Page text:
31 August 2008

An Open Letter to God, from Michael Moore

Dear God,

The other night, the Rev. James Dobson's ministry asked all believers to pray for a storm on Thursday night so that the Obama acceptance speech outdoors in Denver would have to be cancelled.

I see that You have answered Rev. Dobson's prayers -- except the storm You have sent to earth is not over Denver, but on its way to New Orleans! In fact, You have scheduled it to hit Louisiana at exactly the moment that George W. Bush is to deliver his speech at the Republican National Convention.

Now, heavenly Father, we all know You have a great sense of humor and impeccable timing. To send a hurricane on the third anniversary of the Katrina disaster AND right at the beginning of the Republican Convention was, at first blush, a stroke of divine irony. I don't blame You, I know You're angry that the Republicans tried to blame YOU for Katrina by calling it an "Act of God" -- when the truth was that the hurricane itself caused few casualties in New Orleans. Over a thousand people died because of the mistakes and neglect caused by humans, not You.

Some of us tried to help after Katrina hit, while Bush ate cake with McCain and twiddled his thumbs. I closed my office in New York and sent my entire staff down to New Orleans to help. I asked people on my website to contribute to the relief effort I organized -- and I ended up sending over two million dollars in donations, food, water, and supplies (collected from thousands of fans) to New Orleans while Bush's FEMA ice trucks were still driving around Maine three weeks later.

But this past Thursday night, the Washington Post reported that the Republicans had begun making plans to possibly postpone the convention. The AP had reported that there were no shelters set up in New Orleans for this storm, and that the levee repairs have not been adequate. In other words, as the great Ronald Reagan would say, "There you go again!"

So the last thing John McCain and the Republicans needed was to have a split-screen on TVs across America: one side with Bush and McCain partying in St. Paul, and on the other side of the screen, live footage of their Republican administration screwing up once again while New Orleans drowns.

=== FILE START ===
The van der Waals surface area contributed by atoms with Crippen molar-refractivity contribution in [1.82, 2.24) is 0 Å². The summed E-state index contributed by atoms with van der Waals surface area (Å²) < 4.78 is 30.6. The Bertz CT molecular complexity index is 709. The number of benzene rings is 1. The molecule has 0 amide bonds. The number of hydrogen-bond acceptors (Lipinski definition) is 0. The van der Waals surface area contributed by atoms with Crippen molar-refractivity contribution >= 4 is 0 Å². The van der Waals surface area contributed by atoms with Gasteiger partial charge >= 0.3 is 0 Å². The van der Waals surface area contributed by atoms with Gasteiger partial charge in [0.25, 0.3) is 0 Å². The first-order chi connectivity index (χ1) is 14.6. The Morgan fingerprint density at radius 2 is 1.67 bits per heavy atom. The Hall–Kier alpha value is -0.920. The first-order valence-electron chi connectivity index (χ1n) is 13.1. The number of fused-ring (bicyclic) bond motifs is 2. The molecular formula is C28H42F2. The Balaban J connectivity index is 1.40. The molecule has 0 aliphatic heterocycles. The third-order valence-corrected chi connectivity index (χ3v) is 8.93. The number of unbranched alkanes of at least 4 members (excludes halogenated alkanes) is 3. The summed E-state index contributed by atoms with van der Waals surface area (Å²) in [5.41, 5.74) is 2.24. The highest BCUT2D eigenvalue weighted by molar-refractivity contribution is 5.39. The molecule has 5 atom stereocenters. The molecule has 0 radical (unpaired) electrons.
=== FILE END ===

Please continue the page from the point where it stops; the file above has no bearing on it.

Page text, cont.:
So, yes, You have scared the Jesus, Mary and Joseph out of them, and more than a few million of your followers tip their hats to You.

But now it appears that You haven't been having just a little fun with Bush & Co. It appears that Hurricane Gustav is truly heading to New Orleans and the Gulf coast. We hear You, O Lord, loud and clear, just as we did when Rev. Falwell said You made 9/11 happen because of all those gays and abortions. We beseech You, O Merciful One, not to punish us again as Pat Robertson said You did by giving us Katrina because of America's "wholesale slaughter of unborn children." His sentiments were echoed by other Republicans in 2005.

So this is my plea to you: Don't do this to Louisiana again. The Republicans got your message. They are scrambling and doing the best they can to get planes, trains and buses to New Orleans so that everyone can get out. They haven't sent the entire Louisiana National Guard to Iraq this time -- they are already patrolling the city streets. And, in a nod to I don't know what, Bush's head of FEMA has named a man to help manage the federal government's response. His name is W. Michael Moore. I kid you not, heavenly Father. They have sent a man with both my name AND W's to help save the Gulf Coast.

So please God, let the storm die out at sea. It's done enough damage already. If you do this one favor for me, I promise not to invoke your name again. I'll leave that to the followers of Rev. Dobson and to those gathering this week in St. Paul.

Your faithful servant and former seminarian,

Michael Moore

P.S. To all of God's fellow children who are reading this, the city New Orleans has not yet recovered from Katrina. Please click here for a list of things you can do to help our brothers and sisters on the Gulf Coast. And, if you do live along the Gulf Coast, please take all necessary safety precautions immediately.

24 August 2008

Amazingly Simple Home Remedies

If you’re choking on an ice cube, simply pour a cup of boiling water down your throat. presto! the blockage will instantly remove itself.

Avoid cutting yourself when slicing vegetables by getting someone else to hold the vegetables while you chop.

Avoid arguments about the toilet seat - use the sink.

For high blood pressure sufferers ~ simply cut yourself and bleed for a few minutes, thus reducing the pressure on your veins. remember to use a timer.

A mouse trap placed on top of your alarm clock will prevent you from rolling over and going back to sleep after you hit the snooze button.

If you have a bad cough, take a large dose of laxatives. then you’ll be afraid to cough.

You only need two tools in life - wd-40 and duct tape. if it doesn’t move and should, use the wd-40. if it shouldn’t move and does, use the duct tape.

Remember - everyone seems normal until you get to know them.

If you can’t fix it with a hammer, you’ve got an electrical problem.